Leinster SFC: Paul Mannion lights the way as Kilmacud speed past Dunboyne
All Star racks up 2-6 for Dublin champions in trouble-free progress to Leinster semi-finals
Séamus Lavin of St Peter’s Dunboyne fouls Paul Mannion of Kilmacud Crokes to concede a penalty during the AIB Leinster Club SFC quarter-final at Páirc Taliteann in Navan. Photograph: Ryan Byrne/Inpho
Kilmacud Crokes (Dublin) 2-17 St Peter’s Dunboyne (Meath) 0-7
Not much to report from Navan about Sunday’s AIB Leinster club quarter-final per se, as was detectable in the comments afterwards, which took in a range of extraneous matters such as the winning side’s joint-captain Cian O’Sullivan’s afternoon off after his stag weekend in Madrid.
O’Sullivan had a stress-free afternoon’s viewing as by the time of Paul Mannion’s free in the 24th minute to put Kilmacud 0-8 to 0-2 ahead, the visitors had banked a sufficient score to win the match and everything afterwards was for decoration.
The Dublin All Star followed up on his masterful 1-6 from play in the county final with 2-6 in 52 minutes on the pitch, including a penalty and fives frees, to put the tin hat on an overwhelmingly one-sided match.
Mannion had excellent support. Veteran Pat Burke’s work rate was exceptional and his four frees in the first half kept the scoreboard ticking. Dara Mullin was another danger for the Glenalbyn club and he nearly got in for a seventh-minute goal but the vigilant Cian O’Dwyer deflected the shot – which was probably going wide – over the bar.
“We came here today with high hopes. I know a lot of people thought we might have only been turning up, but we came here determined to do a good job and unfortunately we didn’t. We let ourselves down a bit today,” said Byrne.
“We knew coming in here what a good team they were. I have to say we looked at ourselves in that dressingroom after the game and I think, to a man, we probably didn’t turn up and that’s disappointing and that’s something we have to look at – and probably in the wider context of Meath football, why we’re not turning up on big occasions and we should have turned up today.”
There was a chasm between the sides. Kilmacud had the more polished performers and a well-oiled gameplan, run relentlessly over the hour by a team that never gave up working.
Dunboyne carried the added handicap of their county forward Donal Lenihan having departed on his travels. His absence hit hard at the Meath champions, whose most obvious difficulty was in keeping in touch on the scoreboard and the inability to make better use of opportunities meant that the match slid from their grasp at an early stage.
The team’s most sustained spell came in the 10 minutes before half-time but by then they had too much ground to recover to put real pressure on their opponents and trailed 0-5 to 0-10 at the break.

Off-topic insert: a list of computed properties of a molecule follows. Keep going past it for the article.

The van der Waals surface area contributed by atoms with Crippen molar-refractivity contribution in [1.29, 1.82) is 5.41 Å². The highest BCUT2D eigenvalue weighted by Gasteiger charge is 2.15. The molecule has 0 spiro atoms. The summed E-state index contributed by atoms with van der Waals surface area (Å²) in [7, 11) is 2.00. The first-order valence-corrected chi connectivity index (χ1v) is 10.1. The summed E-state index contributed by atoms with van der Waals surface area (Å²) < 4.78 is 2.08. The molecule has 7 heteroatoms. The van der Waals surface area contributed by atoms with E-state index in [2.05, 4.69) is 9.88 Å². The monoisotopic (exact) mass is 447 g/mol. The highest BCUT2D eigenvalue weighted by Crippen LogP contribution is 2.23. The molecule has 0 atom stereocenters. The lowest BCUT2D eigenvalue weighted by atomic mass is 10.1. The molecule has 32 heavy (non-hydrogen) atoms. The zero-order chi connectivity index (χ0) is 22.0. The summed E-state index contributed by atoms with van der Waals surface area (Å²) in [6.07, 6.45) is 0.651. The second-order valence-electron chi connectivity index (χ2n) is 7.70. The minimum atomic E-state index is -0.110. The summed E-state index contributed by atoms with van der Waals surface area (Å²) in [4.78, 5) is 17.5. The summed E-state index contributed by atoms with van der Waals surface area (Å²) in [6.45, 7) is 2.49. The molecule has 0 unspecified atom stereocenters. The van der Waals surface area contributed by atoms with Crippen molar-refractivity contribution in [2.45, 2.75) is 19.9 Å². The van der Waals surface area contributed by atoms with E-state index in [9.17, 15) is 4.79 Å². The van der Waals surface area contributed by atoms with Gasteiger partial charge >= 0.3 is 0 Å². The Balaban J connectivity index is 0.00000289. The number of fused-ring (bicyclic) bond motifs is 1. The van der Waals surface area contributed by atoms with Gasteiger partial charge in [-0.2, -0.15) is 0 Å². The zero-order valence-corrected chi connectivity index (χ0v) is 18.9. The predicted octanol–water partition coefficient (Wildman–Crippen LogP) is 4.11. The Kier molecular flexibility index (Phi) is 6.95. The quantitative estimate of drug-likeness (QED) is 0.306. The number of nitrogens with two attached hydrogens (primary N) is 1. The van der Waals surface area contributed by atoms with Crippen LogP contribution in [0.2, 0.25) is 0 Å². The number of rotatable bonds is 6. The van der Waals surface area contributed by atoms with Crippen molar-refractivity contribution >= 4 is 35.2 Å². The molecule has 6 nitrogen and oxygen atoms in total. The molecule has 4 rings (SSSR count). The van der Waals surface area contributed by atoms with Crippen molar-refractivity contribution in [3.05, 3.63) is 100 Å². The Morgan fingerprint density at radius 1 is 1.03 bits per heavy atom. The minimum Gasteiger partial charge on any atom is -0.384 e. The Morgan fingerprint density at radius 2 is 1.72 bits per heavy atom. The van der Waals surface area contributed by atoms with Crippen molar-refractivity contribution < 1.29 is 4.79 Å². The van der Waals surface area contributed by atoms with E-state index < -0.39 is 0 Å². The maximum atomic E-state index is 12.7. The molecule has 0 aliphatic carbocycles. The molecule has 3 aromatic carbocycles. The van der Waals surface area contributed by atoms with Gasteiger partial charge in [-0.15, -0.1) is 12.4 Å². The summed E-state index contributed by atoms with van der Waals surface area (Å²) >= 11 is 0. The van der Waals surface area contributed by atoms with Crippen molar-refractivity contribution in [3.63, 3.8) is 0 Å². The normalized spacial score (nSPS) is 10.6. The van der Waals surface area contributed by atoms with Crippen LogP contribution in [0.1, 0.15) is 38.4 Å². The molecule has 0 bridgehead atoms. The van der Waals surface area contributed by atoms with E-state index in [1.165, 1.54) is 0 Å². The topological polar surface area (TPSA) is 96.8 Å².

They tried to maintain momentum on the resumption and badgering Conor Casey into shooting wide in front of goal followed by Shane McEntee’s block on Craig Dias were statements of intent. But they couldn’t score and when Mannion was taken down by Séamus Lavin in the square 10 minutes into the second half, he reprised his All-Ireland final penalty dispatch with a crisp shot, this time to the right of goalkeeper Cian Flynn.
He struck again within three minutes when a botched clearance set him up for another goal and an 11-point lead, 2-10 to 0-5, leaving the match as a contest showing all the vital signs of a lab-rat pegged out on a slab.
The final quarter was played out to the backdrop of points being kicked in a match drained of urgency.
Afterwards joint Kilmacud manager Robbie Brennan paid tribute to the side’s top gun.
“What he has done with Dublin he has carried on with his club form, which you don’t always get so he’s a massive plus for us, a massive plus. He’s such a threat for opposition to have to mark him straight away and then we’ve other guys who step up then if he’s held.
“He’s still carrying that hamstring, that’s why we took him out of there early enough. We’re trying to balance him and not do too much or too little either. No, he’s moving well in fairness to him.”
Brennan is a central character in the entwined history of the clubs, which has seen Dunboyne face Kilmacud in each of the three years that they have won the Meath title. Twenty years ago he played for the Dubliners and by 2005 was playing in Dunboyne. Back with his original club this time as manager, he explained the diplomatic niceties.
“Yeah, there was a bit of banter. I think the kids in school got more of it than I did. There was a bit around the place but I was purposely trying to steer clear of it. I haven’t had a pint down the village yet and I won’t be there tonight either.”
KILMACUD CROKES: 1 David Nestor; 2 Liam Flatman, 3 Andrew McGowan (0-1), 17 Aidan Jones; 5 Cian O’Connor (0-1), 6 Cillian O’Shea (0-1), 7 Ross McGowan; 8 Craig Dias (capt), 9 Conor Casey; 12 Shane Horan, 10 Shane Cunningham, 15 Callum Pearson (0-1); 14 Dara Mullin (0-2), 11 Paul Mannion (2-6, 1-0 penalty, five frees), 13 Pat Burke (0-4, four frees).
Subs: 20 Ronan Ryan for Jones (40 mins), 27 Kevin Dyas for Horan (44), 25 Stephen Williams (0-1) for Mannion (52), 24 Tom Fox for Cunningham, 26 Mark Vaughan for Burke (both 54), 22 Nathan Nolan for C Dias (57).
DUNBOYNE: 1 Cian Flynn; 6 Gavin McCoy, 12 Liam Byrne, 29 Cian O’Dwyer; 5 Cathal Finn (capt) (0-1), 7 Séamus Lavin (0-1), 19 Craig Lowndes (0-1); 3 Shane McEntee, 18 Jack Donnelly; 9 Niall Jones, 10 Stuart Lowndes (0-2), 2 Seán Ryan; 13 Robert McCarthy (0-1), 30 Ronan Jones, 11 David McEntee (0-1, free).
Subs: 17 Conor Doran for Ryan (24 mins, black card), 4 Jack Scannell for Donnelly (41 mins), 8 David Gallagher for Niall Jones (46), 14 Michael Dunne for David McEntee (54), 23 Shane Comiskey for McCarthy (54), 27 Stephen Moran for Cian O’Dwyer (57).
Referee: Maurice Deegan (Laois).